Various artifact collections have recently been placed in the Folklife Center Archives, and resources to properly process and store these artifacts have been obtained. The Folklife Center at Fairmont State University actively seeks donations of any artifacts that will help interpret West Virginia folklife. This may include photographs, family memorabilia, journals, letters, oral histories and folklore, and any other materials of such nature. Individuals who may want to contribute to this growing collection should contact Dr. Judy P. Byers or Mr. Noel W. Tenney at the WV Folklife Center at Fairmont State University.

Patty Looman Collection - A recent acquisition from Patty Looman has been added to the archives.  This collection features more than 200 books on the subject of traditional, regional music.  As well as song books, how to play books, and a variety of historical works.  Also included in the collection is more than 450 cassette tapes, many are commercially produced, but there are a significant number of cassettes that were self-recorded by Patty during jam sessions.  The attached Finding Aid provides a detailed listing of the collection holdings.

Heritage Textiles Collection Russell Wright Pottery Collection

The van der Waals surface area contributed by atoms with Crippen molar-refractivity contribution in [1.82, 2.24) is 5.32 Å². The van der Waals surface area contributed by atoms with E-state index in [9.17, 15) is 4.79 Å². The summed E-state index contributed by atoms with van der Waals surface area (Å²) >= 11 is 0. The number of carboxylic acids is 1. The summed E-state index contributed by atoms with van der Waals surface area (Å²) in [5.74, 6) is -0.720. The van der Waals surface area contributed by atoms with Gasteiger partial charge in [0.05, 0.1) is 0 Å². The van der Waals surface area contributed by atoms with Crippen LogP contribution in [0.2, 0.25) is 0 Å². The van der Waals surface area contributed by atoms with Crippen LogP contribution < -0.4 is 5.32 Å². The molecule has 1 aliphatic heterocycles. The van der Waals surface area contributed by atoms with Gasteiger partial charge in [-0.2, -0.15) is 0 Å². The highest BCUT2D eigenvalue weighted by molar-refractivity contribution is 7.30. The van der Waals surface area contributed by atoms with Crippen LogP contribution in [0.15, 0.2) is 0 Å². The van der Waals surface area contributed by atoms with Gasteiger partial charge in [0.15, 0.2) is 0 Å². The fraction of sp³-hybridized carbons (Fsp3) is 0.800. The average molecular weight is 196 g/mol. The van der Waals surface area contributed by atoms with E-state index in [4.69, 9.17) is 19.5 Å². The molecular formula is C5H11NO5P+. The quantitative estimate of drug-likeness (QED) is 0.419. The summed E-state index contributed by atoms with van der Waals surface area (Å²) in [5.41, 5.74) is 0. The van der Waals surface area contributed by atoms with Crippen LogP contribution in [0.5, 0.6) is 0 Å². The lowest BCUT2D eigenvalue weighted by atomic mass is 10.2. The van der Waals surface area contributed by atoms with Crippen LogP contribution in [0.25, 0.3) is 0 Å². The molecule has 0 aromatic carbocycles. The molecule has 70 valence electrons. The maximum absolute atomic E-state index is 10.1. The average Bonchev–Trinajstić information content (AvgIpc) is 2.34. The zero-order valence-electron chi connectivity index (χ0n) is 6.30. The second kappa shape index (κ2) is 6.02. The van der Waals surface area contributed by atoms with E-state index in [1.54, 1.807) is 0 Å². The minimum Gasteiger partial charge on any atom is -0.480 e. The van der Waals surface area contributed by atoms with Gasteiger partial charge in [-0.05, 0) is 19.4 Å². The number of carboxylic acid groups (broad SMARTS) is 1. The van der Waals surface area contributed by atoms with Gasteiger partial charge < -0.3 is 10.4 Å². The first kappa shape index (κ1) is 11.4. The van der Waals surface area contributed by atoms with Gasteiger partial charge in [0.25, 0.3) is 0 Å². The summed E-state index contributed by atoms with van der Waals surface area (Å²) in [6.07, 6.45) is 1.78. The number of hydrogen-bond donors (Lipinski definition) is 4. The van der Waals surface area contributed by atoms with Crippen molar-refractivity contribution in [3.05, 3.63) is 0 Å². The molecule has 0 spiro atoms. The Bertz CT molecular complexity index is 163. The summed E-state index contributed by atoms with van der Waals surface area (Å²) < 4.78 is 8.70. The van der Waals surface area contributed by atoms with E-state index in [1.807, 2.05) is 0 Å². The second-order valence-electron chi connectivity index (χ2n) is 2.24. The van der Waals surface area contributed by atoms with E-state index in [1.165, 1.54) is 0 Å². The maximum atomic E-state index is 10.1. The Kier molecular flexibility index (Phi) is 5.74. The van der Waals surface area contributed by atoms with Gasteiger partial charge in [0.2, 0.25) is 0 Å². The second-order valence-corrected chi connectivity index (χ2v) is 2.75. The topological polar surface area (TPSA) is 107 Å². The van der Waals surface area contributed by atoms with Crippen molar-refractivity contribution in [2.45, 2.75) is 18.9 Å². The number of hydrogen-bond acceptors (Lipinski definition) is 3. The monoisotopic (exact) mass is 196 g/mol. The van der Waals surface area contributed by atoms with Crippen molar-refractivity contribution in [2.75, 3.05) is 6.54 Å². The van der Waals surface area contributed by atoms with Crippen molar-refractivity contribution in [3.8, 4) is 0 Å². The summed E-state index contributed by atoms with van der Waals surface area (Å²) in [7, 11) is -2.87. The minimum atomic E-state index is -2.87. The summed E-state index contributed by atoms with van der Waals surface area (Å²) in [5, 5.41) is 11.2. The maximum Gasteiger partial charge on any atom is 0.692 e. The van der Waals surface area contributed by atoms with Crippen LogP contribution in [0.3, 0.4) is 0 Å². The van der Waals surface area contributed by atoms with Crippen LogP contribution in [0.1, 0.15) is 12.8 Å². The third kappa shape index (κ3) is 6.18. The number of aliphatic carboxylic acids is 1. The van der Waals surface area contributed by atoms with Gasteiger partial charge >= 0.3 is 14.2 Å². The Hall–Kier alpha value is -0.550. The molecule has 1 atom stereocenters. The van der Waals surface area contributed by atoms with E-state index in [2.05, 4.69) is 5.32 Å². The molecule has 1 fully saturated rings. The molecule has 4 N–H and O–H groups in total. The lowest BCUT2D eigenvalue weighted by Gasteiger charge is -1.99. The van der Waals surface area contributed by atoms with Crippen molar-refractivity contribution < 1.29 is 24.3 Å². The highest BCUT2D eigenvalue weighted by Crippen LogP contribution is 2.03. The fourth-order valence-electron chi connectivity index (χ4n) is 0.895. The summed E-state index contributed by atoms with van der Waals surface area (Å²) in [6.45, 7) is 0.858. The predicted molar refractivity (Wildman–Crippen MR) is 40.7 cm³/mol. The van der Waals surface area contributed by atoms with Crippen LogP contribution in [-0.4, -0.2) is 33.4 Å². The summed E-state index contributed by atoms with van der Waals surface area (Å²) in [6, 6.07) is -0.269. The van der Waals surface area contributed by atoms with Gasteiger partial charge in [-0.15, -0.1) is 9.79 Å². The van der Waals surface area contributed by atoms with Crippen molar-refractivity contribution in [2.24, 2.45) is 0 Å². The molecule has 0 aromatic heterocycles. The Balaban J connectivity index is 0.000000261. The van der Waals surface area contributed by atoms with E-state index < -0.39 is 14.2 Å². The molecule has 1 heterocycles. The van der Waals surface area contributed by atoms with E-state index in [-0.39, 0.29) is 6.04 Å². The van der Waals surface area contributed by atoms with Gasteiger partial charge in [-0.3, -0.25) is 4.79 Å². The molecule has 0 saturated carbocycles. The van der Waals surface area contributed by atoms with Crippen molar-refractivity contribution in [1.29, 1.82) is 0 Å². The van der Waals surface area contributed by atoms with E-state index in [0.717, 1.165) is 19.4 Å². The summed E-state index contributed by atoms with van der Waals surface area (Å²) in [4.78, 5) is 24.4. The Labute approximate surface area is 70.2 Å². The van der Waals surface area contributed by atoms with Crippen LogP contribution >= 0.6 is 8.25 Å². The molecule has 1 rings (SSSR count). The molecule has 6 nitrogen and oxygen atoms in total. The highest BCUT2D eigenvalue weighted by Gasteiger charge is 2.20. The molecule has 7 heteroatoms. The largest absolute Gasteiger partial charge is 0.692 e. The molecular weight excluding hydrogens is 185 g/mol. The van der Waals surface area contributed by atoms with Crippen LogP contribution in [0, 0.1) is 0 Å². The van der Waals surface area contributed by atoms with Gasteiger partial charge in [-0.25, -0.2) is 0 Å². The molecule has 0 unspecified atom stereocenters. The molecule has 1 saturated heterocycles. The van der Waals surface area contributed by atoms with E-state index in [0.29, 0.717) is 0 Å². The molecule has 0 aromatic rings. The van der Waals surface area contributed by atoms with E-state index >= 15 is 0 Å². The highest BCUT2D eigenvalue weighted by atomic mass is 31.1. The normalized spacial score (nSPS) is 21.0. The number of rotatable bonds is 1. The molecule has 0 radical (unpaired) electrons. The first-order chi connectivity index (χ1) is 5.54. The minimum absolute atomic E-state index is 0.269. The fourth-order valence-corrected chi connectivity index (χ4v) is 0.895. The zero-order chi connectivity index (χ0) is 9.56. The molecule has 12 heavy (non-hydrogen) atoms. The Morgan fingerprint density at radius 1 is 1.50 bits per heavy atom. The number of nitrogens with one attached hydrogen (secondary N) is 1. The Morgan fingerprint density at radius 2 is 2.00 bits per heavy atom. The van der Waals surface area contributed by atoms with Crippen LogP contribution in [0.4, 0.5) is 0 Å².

Ruth Ann Musick Literary Collection Buddy Myers Photo Collection


Contact Info

The Frank and Jane Gabor
West Virginia Folklife Center

on the campus of Fairmont State University
1201 Locust Avenue
Fairmont, WV 26554
(304) 367-4403

Pat Musick
Pat Musick
, Interim Director
Frank & Jane Gabor WV Folklife Center
(304) 367-3606


FSUNow Stories

Wednesday, November 18, 2015

Students from Fairmont State University’s “The Art of Storytelling” course have the opportunity to present storytelling programming for the community.

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Saturday, October 31, 2015

The Frank and Jane Gabor West Virginia Folklife Center will host a special event on Friday, Nov. 6, saluting traditional country and bluegrass music and a renowned scholar.

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Thursday, October 15, 2015

The One-Room Schoolhouse, a Fairmont State University campus landmark, remains a visible symbol of the University’s continued focus on teaching and learning. Located near the Bryant Street Entrance to main campus, the museum is a significant artifact of regional and educational history.

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